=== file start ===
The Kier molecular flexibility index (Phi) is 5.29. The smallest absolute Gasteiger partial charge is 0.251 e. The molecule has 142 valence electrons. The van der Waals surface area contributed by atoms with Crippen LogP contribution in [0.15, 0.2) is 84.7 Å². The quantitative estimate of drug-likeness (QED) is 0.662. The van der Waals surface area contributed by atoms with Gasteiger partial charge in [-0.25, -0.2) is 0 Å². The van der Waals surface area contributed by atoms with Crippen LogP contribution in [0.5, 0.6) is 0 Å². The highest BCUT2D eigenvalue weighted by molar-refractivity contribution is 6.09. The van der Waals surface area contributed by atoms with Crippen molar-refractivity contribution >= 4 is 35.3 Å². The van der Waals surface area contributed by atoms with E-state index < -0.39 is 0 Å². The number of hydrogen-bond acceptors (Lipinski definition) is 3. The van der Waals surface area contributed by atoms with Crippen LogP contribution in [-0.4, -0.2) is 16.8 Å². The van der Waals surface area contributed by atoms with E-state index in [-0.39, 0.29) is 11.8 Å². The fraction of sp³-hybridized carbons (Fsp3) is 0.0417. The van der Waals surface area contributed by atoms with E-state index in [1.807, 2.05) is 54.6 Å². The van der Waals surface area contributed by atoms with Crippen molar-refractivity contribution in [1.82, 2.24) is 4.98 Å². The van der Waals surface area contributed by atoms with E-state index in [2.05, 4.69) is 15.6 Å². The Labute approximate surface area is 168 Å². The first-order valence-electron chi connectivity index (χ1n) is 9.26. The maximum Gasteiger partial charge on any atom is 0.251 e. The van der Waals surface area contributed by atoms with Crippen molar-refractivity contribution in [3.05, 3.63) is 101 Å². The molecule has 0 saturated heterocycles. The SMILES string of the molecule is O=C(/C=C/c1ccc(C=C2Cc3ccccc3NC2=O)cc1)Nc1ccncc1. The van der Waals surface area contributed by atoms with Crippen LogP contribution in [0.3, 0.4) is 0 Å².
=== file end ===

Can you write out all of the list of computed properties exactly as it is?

The Kier molecular flexibility index (Phi) is 5.29. The smallest absolute Gasteiger partial charge is 0.251 e. The molecule has 142 valence electrons. The van der Waals surface area contributed by atoms with Crippen LogP contribution in [0.15, 0.2) is 84.7 Å². The quantitative estimate of drug-likeness (QED) is 0.662. The van der Waals surface area contributed by atoms with Gasteiger partial charge in [-0.25, -0.2) is 0 Å². The van der Waals surface area contributed by atoms with Crippen LogP contribution in [0.5, 0.6) is 0 Å². The highest BCUT2D eigenvalue weighted by molar-refractivity contribution is 6.09. The van der Waals surface area contributed by atoms with Crippen molar-refractivity contribution >= 4 is 35.3 Å². The van der Waals surface area contributed by atoms with E-state index < -0.39 is 0 Å². The number of hydrogen-bond acceptors (Lipinski definition) is 3. The van der Waals surface area contributed by atoms with Crippen LogP contribution in [-0.4, -0.2) is 16.8 Å². The van der Waals surface area contributed by atoms with E-state index in [-0.39, 0.29) is 11.8 Å². The fraction of sp³-hybridized carbons (Fsp3) is 0.0417. The van der Waals surface area contributed by atoms with E-state index in [1.807, 2.05) is 54.6 Å². The van der Waals surface area contributed by atoms with Crippen molar-refractivity contribution in [1.82, 2.24) is 4.98 Å². The van der Waals surface area contributed by atoms with E-state index in [2.05, 4.69) is 15.6 Å². The Labute approximate surface area is 168 Å². The first-order valence-electron chi connectivity index (χ1n) is 9.26. The maximum Gasteiger partial charge on any atom is 0.251 e. The van der Waals surface area contributed by atoms with Crippen molar-refractivity contribution in [3.05, 3.63) is 101 Å². The molecule has 0 saturated heterocycles. The SMILES string of the molecule is O=C(/C=C/c1ccc(C=C2Cc3ccccc3NC2=O)cc1)Nc1ccncc1. The van der Waals surface area contributed by atoms with Crippen LogP contribution in [0.3, 0.4) is 0 Å².